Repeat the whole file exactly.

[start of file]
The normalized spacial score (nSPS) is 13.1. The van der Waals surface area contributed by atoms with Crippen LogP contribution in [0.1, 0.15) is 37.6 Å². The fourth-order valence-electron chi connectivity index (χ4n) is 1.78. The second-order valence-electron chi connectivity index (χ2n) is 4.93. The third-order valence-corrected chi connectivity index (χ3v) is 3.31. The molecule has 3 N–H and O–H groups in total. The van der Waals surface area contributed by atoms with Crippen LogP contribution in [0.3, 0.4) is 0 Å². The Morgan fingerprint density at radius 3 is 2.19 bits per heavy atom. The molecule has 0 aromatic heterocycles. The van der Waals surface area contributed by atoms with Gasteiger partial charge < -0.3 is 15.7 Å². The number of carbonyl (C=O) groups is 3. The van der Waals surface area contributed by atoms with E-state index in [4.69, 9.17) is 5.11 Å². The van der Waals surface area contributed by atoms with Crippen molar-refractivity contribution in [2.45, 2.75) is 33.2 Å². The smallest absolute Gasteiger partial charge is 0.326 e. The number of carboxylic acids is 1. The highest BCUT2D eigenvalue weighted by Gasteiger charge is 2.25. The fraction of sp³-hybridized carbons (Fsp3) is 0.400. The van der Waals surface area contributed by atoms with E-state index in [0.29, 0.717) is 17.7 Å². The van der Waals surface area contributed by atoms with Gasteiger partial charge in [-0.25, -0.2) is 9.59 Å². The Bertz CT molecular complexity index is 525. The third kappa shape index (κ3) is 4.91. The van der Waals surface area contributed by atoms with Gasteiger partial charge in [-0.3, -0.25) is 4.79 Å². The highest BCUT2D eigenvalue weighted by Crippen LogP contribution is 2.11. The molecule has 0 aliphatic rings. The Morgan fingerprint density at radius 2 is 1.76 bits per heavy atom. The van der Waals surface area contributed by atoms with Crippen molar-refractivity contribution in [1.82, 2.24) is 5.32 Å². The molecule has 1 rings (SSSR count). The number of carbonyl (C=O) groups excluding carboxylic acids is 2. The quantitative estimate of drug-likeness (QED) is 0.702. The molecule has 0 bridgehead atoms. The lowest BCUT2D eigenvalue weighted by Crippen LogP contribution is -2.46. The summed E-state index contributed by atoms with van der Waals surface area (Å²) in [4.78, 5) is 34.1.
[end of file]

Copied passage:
The normalized spacial score (nSPS) is 13.1. The van der Waals surface area contributed by atoms with Crippen LogP contribution in [0.1, 0.15) is 37.6 Å². The fourth-order valence-electron chi connectivity index (χ4n) is 1.78. The second-order valence-electron chi connectivity index (χ2n) is 4.93. The third-order valence-corrected chi connectivity index (χ3v) is 3.31. The molecule has 3 N–H and O–H groups in total. The van der Waals surface area contributed by atoms with Crippen LogP contribution in [0.3, 0.4) is 0 Å². The Morgan fingerprint density at radius 3 is 2.19 bits per heavy atom. The molecule has 0 aromatic heterocycles. The van der Waals surface area contributed by atoms with Gasteiger partial charge < -0.3 is 15.7 Å². The number of carbonyl (C=O) groups is 3. The van der Waals surface area contributed by atoms with E-state index in [4.69, 9.17) is 5.11 Å². The van der Waals surface area contributed by atoms with Crippen molar-refractivity contribution in [2.45, 2.75) is 33.2 Å². The smallest absolute Gasteiger partial charge is 0.326 e. The number of carboxylic acids is 1. The highest BCUT2D eigenvalue weighted by Gasteiger charge is 2.25. The fraction of sp³-hybridized carbons (Fsp3) is 0.400. The van der Waals surface area contributed by atoms with E-state index in [0.29, 0.717) is 17.7 Å². The van der Waals surface area contributed by atoms with Gasteiger partial charge in [-0.25, -0.2) is 9.59 Å². The Bertz CT molecular complexity index is 525. The third kappa shape index (κ3) is 4.91. The van der Waals surface area contributed by atoms with Gasteiger partial charge in [-0.3, -0.25) is 4.79 Å². The highest BCUT2D eigenvalue weighted by Crippen LogP contribution is 2.11. The molecule has 0 aliphatic rings. The Morgan fingerprint density at radius 2 is 1.76 bits per heavy atom. The van der Waals surface area contributed by atoms with Crippen molar-refractivity contribution in [1.82, 2.24) is 5.32 Å². The molecule has 1 rings (SSSR count). The number of carbonyl (C=O) groups excluding carboxylic acids is 2. The quantitative estimate of drug-likeness (QED) is 0.702. The molecule has 0 bridgehead atoms. The lowest BCUT2D eigenvalue weighted by Crippen LogP contribution is -2.46. The summed E-state index contributed by atoms with van der Waals surface area (Å²) in [4.78, 5) is 34.1.